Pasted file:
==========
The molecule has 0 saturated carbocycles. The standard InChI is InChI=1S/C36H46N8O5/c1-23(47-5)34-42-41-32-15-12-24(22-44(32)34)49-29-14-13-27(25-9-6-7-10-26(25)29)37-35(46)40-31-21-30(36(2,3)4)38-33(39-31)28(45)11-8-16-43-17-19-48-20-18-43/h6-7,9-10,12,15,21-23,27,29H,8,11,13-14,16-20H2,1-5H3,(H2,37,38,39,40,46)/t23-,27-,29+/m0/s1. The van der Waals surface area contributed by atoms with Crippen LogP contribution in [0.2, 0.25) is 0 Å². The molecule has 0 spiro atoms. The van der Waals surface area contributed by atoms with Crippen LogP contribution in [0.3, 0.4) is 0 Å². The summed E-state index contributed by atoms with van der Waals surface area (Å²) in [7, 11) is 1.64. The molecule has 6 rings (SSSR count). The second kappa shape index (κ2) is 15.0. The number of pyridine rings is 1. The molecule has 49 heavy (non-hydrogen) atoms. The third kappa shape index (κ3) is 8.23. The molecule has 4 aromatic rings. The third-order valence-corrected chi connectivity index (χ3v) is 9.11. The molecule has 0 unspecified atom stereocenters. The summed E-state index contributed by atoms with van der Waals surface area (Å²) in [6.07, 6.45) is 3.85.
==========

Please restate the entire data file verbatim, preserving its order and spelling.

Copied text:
The molecule has 0 saturated carbocycles. The standard InChI is InChI=1S/C36H46N8O5/c1-23(47-5)34-42-41-32-15-12-24(22-44(32)34)49-29-14-13-27(25-9-6-7-10-26(25)29)37-35(46)40-31-21-30(36(2,3)4)38-33(39-31)28(45)11-8-16-43-17-19-48-20-18-43/h6-7,9-10,12,15,21-23,27,29H,8,11,13-14,16-20H2,1-5H3,(H2,37,38,39,40,46)/t23-,27-,29+/m0/s1. The van der Waals surface area contributed by atoms with Crippen LogP contribution in [0.2, 0.25) is 0 Å². The molecule has 0 spiro atoms. The van der Waals surface area contributed by atoms with Crippen LogP contribution in [0.3, 0.4) is 0 Å². The summed E-state index contributed by atoms with van der Waals surface area (Å²) in [7, 11) is 1.64. The molecule has 6 rings (SSSR count). The second kappa shape index (κ2) is 15.0. The number of pyridine rings is 1. The molecule has 49 heavy (non-hydrogen) atoms. The third kappa shape index (κ3) is 8.23. The molecule has 4 aromatic rings. The third-order valence-corrected chi connectivity index (χ3v) is 9.11. The molecule has 0 unspecified atom stereocenters. The summed E-state index contributed by atoms with van der Waals surface area (Å²) in [6.07, 6.45) is 3.85.